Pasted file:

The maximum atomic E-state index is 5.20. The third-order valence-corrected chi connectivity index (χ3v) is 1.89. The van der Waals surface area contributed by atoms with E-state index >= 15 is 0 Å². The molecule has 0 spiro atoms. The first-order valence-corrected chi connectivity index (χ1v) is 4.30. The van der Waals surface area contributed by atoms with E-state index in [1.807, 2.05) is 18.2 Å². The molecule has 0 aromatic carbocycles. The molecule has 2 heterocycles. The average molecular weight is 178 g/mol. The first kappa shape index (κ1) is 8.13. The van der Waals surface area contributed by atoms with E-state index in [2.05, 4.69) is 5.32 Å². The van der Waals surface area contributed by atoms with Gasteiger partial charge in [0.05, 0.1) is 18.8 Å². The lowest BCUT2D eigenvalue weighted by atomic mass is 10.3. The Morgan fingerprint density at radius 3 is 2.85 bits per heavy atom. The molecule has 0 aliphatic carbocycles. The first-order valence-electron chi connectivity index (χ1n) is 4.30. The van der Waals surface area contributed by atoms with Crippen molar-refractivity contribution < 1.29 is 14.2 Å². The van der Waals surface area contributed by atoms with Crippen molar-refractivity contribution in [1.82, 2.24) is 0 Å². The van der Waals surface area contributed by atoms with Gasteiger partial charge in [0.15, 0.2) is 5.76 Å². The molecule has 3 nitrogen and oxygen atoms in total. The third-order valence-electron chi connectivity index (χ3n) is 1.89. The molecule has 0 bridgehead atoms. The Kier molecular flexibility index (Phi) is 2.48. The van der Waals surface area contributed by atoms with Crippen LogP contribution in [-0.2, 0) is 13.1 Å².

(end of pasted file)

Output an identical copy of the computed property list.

The maximum atomic E-state index is 5.20. The third-order valence-corrected chi connectivity index (χ3v) is 1.89. The van der Waals surface area contributed by atoms with E-state index >= 15 is 0 Å². The molecule has 0 spiro atoms. The first-order valence-corrected chi connectivity index (χ1v) is 4.30. The van der Waals surface area contributed by atoms with E-state index in [1.807, 2.05) is 18.2 Å². The molecule has 0 aromatic carbocycles. The molecule has 2 heterocycles. The average molecular weight is 178 g/mol. The first kappa shape index (κ1) is 8.13. The van der Waals surface area contributed by atoms with E-state index in [2.05, 4.69) is 5.32 Å². The van der Waals surface area contributed by atoms with Gasteiger partial charge in [0.05, 0.1) is 18.8 Å². The lowest BCUT2D eigenvalue weighted by atomic mass is 10.3. The Morgan fingerprint density at radius 3 is 2.85 bits per heavy atom. The molecule has 0 aliphatic carbocycles. The first-order valence-electron chi connectivity index (χ1n) is 4.30. The van der Waals surface area contributed by atoms with Crippen molar-refractivity contribution < 1.29 is 14.2 Å². The van der Waals surface area contributed by atoms with Crippen molar-refractivity contribution in [1.82, 2.24) is 0 Å². The van der Waals surface area contributed by atoms with Gasteiger partial charge in [0.15, 0.2) is 5.76 Å². The molecule has 3 nitrogen and oxygen atoms in total. The third-order valence-electron chi connectivity index (χ3n) is 1.89. The molecule has 0 bridgehead atoms. The Kier molecular flexibility index (Phi) is 2.48. The van der Waals surface area contributed by atoms with Crippen LogP contribution in [-0.2, 0) is 13.1 Å².